To many, live oak trees call to mind the landscapes of the southern United States. This is because the tree primarily grows between USDA hardiness zones 7 through 10 and will not grow well in the northeastern or midwestern U.S. Live oaks have a wide spreading habit. A mature tree may grow as wide as 80 feet in diameter and is typically green year-round. The trees are also susceptible to a number of diseases.
Leaf blister is a form of fungal infection that creates galls in the leaves. Galled leaves have a bumpy appearance. These blister bumps may be up to 1 inch in size. They will be yellowish-white in contrast to the bright green of the rest of the tree. The leaf blister will disfigure live oak leaves but will not harm the tree. Oak leaf blister typically appears on trees after a wet spring creates conditions right for the fungus. Almost all species of oaks, not just live oaks, can suffer from leaf blister. To control leaf blister, treat a live oak in winter with a fungicide before the wet conditions of spring can breed the fungus.
Oak wilt is a deadly fungal infection that can kill an oak tree in just a few years. It is primarily active in the midwest, but it can affect live oaks in Texas and Louisiana. According to Clemson State University, even live oaks in South Carolina can contract oak wilt. Once a live oak contracts oak wilt, it is impossible to rid the tree of the disease--but prevention of oak wilt is possible. The disease travels through the interconnected roots of live oak trees. Once you notice live oaks in your neighborhood with oak wilt, create trenches around the root zone of your live oak to physically separate it from neighboring trees and prevent the spread of the disease.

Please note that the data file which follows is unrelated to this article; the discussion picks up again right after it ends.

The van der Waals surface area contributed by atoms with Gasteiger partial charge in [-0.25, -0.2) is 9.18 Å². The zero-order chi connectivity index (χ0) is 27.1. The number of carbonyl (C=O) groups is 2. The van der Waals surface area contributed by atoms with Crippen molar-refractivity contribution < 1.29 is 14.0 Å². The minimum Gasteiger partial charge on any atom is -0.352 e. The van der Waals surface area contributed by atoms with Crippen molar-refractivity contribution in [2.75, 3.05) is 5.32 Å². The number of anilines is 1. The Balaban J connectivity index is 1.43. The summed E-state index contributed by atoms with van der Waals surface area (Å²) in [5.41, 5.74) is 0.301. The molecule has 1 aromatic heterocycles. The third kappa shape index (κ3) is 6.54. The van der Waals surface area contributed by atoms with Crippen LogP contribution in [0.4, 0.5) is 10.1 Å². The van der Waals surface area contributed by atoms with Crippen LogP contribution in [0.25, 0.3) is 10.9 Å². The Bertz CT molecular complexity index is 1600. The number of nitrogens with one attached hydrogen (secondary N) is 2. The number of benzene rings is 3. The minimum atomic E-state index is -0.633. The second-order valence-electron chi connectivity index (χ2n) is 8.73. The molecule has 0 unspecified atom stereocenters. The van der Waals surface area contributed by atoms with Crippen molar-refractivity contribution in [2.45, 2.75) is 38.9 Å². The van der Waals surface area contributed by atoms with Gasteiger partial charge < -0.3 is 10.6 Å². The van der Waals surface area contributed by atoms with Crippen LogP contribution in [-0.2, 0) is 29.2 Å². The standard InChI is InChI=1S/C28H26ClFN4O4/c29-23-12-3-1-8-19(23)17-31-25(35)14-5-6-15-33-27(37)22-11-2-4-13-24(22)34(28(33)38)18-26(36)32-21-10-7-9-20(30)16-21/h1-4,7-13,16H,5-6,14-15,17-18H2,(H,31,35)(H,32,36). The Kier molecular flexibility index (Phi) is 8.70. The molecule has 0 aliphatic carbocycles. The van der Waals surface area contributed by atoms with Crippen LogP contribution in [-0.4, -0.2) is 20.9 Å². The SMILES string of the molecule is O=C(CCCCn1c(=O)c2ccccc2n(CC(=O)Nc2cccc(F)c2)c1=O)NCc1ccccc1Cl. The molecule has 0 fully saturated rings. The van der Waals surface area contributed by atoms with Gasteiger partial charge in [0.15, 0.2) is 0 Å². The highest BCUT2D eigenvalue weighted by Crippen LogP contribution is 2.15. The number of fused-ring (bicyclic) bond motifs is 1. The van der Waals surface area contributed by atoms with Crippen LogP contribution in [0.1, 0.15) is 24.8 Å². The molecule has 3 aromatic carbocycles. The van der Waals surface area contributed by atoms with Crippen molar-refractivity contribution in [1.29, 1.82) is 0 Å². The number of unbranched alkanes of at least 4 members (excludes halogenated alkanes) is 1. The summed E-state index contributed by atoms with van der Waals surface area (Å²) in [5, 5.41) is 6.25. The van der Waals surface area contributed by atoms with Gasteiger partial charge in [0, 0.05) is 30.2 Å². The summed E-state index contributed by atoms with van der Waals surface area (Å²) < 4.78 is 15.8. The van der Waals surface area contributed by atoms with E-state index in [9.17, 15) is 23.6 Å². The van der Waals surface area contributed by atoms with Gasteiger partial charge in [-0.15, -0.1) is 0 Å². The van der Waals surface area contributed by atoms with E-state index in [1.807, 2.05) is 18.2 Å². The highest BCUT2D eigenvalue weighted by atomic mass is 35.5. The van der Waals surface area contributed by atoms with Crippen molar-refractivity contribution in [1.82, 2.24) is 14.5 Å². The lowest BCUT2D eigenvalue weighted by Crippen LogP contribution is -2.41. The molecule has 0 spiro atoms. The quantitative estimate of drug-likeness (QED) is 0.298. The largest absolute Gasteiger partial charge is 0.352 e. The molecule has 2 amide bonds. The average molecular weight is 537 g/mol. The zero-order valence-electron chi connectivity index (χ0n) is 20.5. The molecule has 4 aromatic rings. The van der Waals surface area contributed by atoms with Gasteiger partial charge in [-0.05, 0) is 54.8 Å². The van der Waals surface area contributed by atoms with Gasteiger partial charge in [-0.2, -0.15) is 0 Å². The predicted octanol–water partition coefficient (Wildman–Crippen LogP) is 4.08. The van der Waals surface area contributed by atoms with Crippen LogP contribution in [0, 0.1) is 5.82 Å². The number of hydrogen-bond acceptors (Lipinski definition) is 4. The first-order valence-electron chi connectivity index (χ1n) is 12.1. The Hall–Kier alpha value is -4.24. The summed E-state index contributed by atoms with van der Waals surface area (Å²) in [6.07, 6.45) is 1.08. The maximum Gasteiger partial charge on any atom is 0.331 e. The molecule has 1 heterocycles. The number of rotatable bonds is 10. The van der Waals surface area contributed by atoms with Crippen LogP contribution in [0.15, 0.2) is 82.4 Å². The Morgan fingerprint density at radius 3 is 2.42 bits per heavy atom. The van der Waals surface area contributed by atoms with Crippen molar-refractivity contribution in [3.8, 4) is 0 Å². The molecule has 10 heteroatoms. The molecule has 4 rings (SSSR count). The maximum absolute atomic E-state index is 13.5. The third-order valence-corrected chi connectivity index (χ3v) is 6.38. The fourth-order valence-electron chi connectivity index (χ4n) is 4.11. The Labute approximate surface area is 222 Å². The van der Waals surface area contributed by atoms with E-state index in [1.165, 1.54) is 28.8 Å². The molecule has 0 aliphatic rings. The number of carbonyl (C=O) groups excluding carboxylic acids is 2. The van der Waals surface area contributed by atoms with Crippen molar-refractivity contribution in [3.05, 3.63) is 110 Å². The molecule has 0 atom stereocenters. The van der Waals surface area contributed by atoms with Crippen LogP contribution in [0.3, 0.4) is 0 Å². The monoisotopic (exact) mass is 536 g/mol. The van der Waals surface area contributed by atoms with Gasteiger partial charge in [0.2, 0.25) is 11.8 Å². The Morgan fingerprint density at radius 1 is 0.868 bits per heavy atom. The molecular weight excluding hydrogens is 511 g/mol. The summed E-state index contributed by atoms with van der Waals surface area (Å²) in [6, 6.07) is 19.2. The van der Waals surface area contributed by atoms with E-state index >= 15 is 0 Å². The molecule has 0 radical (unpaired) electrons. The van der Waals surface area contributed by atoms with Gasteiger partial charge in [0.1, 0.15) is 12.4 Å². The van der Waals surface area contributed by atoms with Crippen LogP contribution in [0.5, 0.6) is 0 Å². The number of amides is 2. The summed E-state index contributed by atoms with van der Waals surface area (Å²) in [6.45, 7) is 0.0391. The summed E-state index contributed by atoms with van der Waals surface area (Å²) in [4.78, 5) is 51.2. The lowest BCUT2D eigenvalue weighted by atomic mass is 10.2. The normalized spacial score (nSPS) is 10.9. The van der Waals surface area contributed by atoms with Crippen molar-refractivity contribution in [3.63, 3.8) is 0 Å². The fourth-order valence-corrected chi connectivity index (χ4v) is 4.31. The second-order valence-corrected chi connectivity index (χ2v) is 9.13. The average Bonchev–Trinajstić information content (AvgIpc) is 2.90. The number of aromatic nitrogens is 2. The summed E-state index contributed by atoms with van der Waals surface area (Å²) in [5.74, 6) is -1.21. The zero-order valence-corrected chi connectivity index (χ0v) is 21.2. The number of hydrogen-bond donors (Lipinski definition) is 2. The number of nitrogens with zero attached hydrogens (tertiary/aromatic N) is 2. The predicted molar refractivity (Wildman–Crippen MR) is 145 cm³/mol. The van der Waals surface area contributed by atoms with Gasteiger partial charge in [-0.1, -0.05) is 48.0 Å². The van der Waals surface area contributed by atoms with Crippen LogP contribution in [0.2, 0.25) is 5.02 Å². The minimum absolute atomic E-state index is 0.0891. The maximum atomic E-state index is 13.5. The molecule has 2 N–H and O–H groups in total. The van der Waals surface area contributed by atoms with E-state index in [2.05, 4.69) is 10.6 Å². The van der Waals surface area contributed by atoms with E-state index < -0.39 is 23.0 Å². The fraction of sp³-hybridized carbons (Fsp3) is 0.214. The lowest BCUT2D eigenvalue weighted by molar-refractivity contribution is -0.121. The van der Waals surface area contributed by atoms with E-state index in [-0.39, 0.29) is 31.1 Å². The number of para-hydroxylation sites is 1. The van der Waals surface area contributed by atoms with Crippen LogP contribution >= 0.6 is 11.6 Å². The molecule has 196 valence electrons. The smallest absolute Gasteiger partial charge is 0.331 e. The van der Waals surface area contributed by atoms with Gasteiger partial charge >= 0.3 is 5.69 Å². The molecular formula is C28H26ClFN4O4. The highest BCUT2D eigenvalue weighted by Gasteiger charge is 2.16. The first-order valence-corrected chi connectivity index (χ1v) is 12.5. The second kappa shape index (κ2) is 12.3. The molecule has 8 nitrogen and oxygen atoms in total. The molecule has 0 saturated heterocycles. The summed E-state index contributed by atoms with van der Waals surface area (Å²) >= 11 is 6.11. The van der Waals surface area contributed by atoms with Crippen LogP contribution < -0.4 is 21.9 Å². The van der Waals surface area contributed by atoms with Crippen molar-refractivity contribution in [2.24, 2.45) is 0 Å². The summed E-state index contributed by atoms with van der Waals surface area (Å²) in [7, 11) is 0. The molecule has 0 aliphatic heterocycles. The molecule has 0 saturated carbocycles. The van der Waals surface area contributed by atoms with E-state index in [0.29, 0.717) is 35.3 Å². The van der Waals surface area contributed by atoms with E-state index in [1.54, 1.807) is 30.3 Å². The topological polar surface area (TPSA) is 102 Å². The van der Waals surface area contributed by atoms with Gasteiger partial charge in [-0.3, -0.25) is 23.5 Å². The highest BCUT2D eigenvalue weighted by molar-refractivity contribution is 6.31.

Root rot is caused by a fungal disease that infects a live oak at the root line and below the soil. Symptoms of the disease include smaller, yellowish leaves, a thinner canopy, twig dieback in the canopy, and plate fungus or black, shoestring-like fungus below the bark at the roots and around the trunk. As with oak wilt, it is easier to prevent root rot than to treat it. Root rot often begins when a tree is weakened by freezing, drought, and damage to the bark, a damaged canopy or other environmental conditions. To prevent root rot, water trees during drought periods and avoid injuring the bark of the tree.